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kanye west, jay leno, and taylorgate :: a rare moment

•September 15, 2009 • Leave a Comment

sorry closed sign

I’m quiet.  Thinking.  I don’t think I’ve seen that in a long, long time.  In fact, I’m trying to remember the last time…  from a public figure… ?  Nope.  Can’t remember the last time I saw one.

A real apology.

If you don’t pay much attention to celebrity gossip, pop culture, etc., it’s possible you missed out on “Taylorgate”:  Kanye West’s disrespectful rant during Taylor Swift’s acceptance speech for her MTV Video Music Award for Best Female Music Video on Sunday evening.  Bottom line:  he was a jerk, and the crowd ate him for dinner.  You can read about it here, or, if you want to watch it, here you go…

Note:  Viacom has been pulling down any posted video footage they can find of this incident due to copyright infringement.  Therefore, I’ve pulled my video link, as well.

I’m not a Taylor swift fan.  Don’t know any of her music.  I’m not a Kanye fan.  I’m pretty sure he wrote and performed “Jesus Walks.”  And I only know that because I’m a fan of Jesus.  Otherwise, I can’t name one Kanye West song.  I don’t have a horse in this race.  So dedicating a blog post to Kanye has nothing to do with his celebrity or my respect for him as an artist.  From the snippets of pop culture media I’ve seen over the last couple of years regarding Kanye, my knowledge base on the subject can be summed up in two bullet points:  (1)  He seems to be a pretty talented artist, and (2) he seems to have a pretty healthy ego.

His taking the stage (and the mic) Sunday night did not seem completely out of character for Kanye West, in my limited view.

What has me quiet and a little stunned tonight is actually Kanye’s apology, delivered interview style on Jay Leno’s new show that premiered last night.  If you haven’t seen it, please go now and watch.  My blog will wait…  Go ahead… < click here >

(no really… go watch it…  or the rest of this won’t have the same impact.  OK.  Go…)

The apology to Taylor on Leno’s show was truly was remarkable.  I’m trying to figure out why it moved me so much.

First of all, I just came out of a meeting a few hours ago with a group of people I hold in HIGH regard: the combined staff and leadership teams of Living Hope Church.  During the meeting, one of our teammates said, “Humble people inspire me.  Praise God for humble people.”  And I guess that’s really part of it.  Being in a room full of deeply humble people all evening puts a person in a “no baloney” kind of mood.  Real, authentic, deep relationships shorten my tolerance for superficiality, celebrity, and ego trips.

My take:  Kanye West reflected real, authentic humility.  And he is an international superstar.  THAT is a rare moment worth analyzing:

(1)  He showed up.  As Woody Allen famously said, “eighty percent of success is showing up.”  Kanye could have avoided responsibility, laid low, waited for the dust to settle.  I respect him for showing up.  Took some guts.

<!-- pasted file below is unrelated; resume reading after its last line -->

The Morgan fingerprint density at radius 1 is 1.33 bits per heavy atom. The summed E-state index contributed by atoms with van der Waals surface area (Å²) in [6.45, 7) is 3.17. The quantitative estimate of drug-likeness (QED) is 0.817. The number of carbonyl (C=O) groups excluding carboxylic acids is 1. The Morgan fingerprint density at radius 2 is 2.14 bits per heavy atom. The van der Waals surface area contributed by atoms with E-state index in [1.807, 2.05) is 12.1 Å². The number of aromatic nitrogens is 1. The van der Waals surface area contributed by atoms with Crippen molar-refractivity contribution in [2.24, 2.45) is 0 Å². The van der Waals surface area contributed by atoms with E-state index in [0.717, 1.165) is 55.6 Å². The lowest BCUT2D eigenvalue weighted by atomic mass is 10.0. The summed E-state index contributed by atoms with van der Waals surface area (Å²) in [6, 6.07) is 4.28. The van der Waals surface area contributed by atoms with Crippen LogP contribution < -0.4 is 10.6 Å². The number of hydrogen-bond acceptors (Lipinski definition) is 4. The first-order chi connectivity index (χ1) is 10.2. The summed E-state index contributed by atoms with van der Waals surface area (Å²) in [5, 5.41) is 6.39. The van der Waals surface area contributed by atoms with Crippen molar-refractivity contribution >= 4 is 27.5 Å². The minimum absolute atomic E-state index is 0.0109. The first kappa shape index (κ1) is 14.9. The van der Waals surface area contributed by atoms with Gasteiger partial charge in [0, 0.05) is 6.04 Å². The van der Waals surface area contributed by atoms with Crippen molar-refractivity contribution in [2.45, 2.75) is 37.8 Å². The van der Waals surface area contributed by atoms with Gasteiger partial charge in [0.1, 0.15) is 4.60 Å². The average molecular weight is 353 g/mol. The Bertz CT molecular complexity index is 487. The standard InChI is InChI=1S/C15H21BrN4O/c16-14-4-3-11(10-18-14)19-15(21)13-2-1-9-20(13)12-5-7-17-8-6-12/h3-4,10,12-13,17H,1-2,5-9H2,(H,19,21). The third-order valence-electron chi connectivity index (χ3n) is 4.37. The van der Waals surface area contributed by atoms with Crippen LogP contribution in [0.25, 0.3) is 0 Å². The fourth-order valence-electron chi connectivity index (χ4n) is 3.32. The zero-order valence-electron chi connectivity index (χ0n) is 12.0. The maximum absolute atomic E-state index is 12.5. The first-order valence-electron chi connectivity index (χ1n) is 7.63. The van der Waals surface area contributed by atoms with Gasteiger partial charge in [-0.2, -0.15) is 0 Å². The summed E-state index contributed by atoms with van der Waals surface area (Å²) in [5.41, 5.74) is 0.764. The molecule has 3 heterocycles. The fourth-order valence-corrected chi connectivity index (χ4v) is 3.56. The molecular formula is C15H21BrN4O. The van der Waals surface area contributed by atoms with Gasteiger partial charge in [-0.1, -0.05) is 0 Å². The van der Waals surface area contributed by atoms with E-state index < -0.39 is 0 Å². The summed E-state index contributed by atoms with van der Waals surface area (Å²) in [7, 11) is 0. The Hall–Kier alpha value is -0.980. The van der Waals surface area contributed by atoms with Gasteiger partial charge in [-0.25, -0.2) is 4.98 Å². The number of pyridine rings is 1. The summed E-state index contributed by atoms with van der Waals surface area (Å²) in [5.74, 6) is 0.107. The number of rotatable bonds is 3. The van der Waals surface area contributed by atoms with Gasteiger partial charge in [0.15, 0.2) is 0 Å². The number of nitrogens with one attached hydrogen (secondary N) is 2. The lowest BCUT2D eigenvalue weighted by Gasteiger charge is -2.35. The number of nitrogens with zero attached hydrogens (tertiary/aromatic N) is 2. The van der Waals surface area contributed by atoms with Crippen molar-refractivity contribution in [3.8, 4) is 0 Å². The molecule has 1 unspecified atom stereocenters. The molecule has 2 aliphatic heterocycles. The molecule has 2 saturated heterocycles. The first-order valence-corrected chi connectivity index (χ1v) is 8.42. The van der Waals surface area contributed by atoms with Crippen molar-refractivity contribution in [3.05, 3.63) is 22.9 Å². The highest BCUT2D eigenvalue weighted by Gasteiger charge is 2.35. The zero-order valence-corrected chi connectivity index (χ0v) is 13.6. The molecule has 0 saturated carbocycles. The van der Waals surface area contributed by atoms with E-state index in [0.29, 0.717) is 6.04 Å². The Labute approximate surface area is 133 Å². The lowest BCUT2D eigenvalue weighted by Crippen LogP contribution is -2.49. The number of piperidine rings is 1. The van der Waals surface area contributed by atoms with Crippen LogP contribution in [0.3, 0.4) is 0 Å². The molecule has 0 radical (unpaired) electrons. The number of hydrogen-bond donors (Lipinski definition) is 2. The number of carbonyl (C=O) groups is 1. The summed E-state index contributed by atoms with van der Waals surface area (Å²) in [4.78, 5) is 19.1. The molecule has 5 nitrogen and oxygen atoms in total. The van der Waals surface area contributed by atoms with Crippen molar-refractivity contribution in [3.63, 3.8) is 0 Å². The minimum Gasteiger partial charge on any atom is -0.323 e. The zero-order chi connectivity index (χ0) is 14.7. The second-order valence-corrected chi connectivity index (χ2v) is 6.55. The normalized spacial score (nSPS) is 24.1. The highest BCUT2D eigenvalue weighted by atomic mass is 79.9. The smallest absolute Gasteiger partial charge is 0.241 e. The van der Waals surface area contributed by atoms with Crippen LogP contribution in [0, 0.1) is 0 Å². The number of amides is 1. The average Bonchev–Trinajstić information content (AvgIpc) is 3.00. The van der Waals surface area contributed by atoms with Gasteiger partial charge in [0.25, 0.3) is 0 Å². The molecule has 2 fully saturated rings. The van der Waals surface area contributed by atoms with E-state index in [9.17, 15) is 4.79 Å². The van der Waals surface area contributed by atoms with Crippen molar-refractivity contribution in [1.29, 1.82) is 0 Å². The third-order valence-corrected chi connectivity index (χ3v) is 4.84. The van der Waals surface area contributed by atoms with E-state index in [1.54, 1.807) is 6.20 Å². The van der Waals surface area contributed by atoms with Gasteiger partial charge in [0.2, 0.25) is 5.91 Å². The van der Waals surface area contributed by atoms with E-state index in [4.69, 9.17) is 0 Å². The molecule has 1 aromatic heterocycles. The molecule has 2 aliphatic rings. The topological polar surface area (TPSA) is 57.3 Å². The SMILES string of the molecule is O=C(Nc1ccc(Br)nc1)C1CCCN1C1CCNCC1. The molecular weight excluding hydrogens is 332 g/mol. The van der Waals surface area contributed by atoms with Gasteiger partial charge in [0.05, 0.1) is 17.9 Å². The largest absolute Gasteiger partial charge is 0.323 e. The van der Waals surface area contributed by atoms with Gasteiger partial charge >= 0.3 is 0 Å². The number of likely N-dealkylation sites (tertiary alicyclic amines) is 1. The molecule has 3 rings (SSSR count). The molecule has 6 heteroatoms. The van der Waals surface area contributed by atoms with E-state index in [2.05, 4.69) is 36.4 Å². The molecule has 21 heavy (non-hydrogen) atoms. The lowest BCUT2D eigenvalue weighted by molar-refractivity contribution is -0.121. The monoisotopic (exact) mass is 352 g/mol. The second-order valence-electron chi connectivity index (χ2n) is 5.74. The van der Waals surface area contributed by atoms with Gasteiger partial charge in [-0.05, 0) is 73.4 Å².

(2)  He affirmed Taylor as a talented artist and he acknowledged that he hurt her.

(3)  He flat out OWNED his error.  “I hurt someone…  it was wrong…  it was actually someone’s emotions that I stepped on, it was very… it was just… it was  rude.  Period.”  What?  This doesn’t fit the mold.  There seems to be a “public figure apology/non-apology” model that goes something like this… “If you were offended, I’m sorry that your feelings were hurt.”  Drives my authenticity meter through the roof.  Basically, I’m not admitting any wrongdoing here, but if YOU have a problem with what I did, it’s too bad that you feel that way.  Holy Hannah.  Makes me want to throw things at my television.  But Kanye OWNED it.  He actually said the “w” word.  WRONG.  As if there may be a moral standard that exists OUTSIDE of Kanye West.  Wow.

(4)  He didn’t make a single excuse.  In the one moment that may have sounded like a justification for his actions, Kanye was quick to assert, “I don’t try to justify it, because I was just in the wrong… that’s just, period.”  The minute an apology is followed by a “but,” the apology ceases to be an apology.

(5)  He modeled a Biblical concept here:  Repentance.  It’s a churchy word that just means, “to turn around and go the other way.”  It’s more than lip service.  More than just, “Yep.  Sinned again.  Sorry.”  It’s an acknowledgement that “I have been on a wrong path, and I need to turn around and go the other way.”  When Kanye talked about taking some time off, doing some self-analysis, and trying to figure out how to improve – to live better…  That sounded an awful lot like repentance to me.  I’ve been on the wrong path.  Time to turn around.

(6)  He offered to make it right.  “If there’s anything I could do to… help Taylor…”  That sealed the deal for me.  He came full circle.  Kanye showed up.  Acknowledged her hurt.  Apologized verbally.  Took responsibility.  Made no excuse.  Repented.  And then offered to make it right.

You know what?  I’m not in the habit of asking my kids to pay attention to pop icons.  As a general rule, we discourage them from looking up to celebrities.  But this is one celebrity video clip that we’re going to watch together.

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september 11 :: remembering